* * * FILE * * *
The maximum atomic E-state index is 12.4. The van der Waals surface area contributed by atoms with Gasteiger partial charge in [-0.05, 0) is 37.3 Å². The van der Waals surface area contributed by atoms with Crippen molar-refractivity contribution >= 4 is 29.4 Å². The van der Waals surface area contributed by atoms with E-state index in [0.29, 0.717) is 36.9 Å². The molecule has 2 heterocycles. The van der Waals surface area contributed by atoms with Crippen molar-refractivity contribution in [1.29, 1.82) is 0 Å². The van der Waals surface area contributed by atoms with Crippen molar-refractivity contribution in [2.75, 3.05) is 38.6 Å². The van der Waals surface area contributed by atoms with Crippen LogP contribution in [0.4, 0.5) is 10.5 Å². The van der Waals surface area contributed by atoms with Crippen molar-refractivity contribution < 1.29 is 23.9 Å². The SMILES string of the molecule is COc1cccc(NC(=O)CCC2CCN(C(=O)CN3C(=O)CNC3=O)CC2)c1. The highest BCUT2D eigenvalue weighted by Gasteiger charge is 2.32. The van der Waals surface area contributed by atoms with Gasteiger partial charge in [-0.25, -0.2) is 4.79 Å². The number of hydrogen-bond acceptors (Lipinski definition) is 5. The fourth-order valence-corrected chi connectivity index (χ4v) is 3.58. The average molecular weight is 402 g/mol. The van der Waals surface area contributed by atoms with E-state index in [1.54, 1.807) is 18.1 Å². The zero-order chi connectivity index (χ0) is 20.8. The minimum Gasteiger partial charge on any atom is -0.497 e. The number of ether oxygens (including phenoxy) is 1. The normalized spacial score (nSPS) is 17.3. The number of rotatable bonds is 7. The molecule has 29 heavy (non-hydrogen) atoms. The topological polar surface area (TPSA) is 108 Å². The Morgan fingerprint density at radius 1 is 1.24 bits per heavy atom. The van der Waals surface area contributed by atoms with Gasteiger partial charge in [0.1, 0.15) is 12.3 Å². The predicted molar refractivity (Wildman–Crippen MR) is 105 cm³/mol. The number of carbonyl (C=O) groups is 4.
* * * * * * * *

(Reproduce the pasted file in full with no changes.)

The maximum atomic E-state index is 12.4. The van der Waals surface area contributed by atoms with Gasteiger partial charge in [-0.05, 0) is 37.3 Å². The van der Waals surface area contributed by atoms with Crippen molar-refractivity contribution >= 4 is 29.4 Å². The van der Waals surface area contributed by atoms with E-state index in [0.29, 0.717) is 36.9 Å². The molecule has 2 heterocycles. The van der Waals surface area contributed by atoms with Crippen molar-refractivity contribution in [1.29, 1.82) is 0 Å². The van der Waals surface area contributed by atoms with Crippen molar-refractivity contribution in [2.75, 3.05) is 38.6 Å². The van der Waals surface area contributed by atoms with Crippen LogP contribution in [0.4, 0.5) is 10.5 Å². The van der Waals surface area contributed by atoms with Crippen molar-refractivity contribution < 1.29 is 23.9 Å². The SMILES string of the molecule is COc1cccc(NC(=O)CCC2CCN(C(=O)CN3C(=O)CNC3=O)CC2)c1. The highest BCUT2D eigenvalue weighted by Gasteiger charge is 2.32. The van der Waals surface area contributed by atoms with Gasteiger partial charge in [-0.25, -0.2) is 4.79 Å². The number of hydrogen-bond acceptors (Lipinski definition) is 5. The fourth-order valence-corrected chi connectivity index (χ4v) is 3.58. The average molecular weight is 402 g/mol. The van der Waals surface area contributed by atoms with E-state index in [1.54, 1.807) is 18.1 Å². The zero-order chi connectivity index (χ0) is 20.8. The minimum Gasteiger partial charge on any atom is -0.497 e. The number of ether oxygens (including phenoxy) is 1. The normalized spacial score (nSPS) is 17.3. The number of rotatable bonds is 7. The molecule has 29 heavy (non-hydrogen) atoms. The topological polar surface area (TPSA) is 108 Å². The Morgan fingerprint density at radius 1 is 1.24 bits per heavy atom. The van der Waals surface area contributed by atoms with Gasteiger partial charge in [0.1, 0.15) is 12.3 Å². The predicted molar refractivity (Wildman–Crippen MR) is 105 cm³/mol. The number of carbonyl (C=O) groups is 4.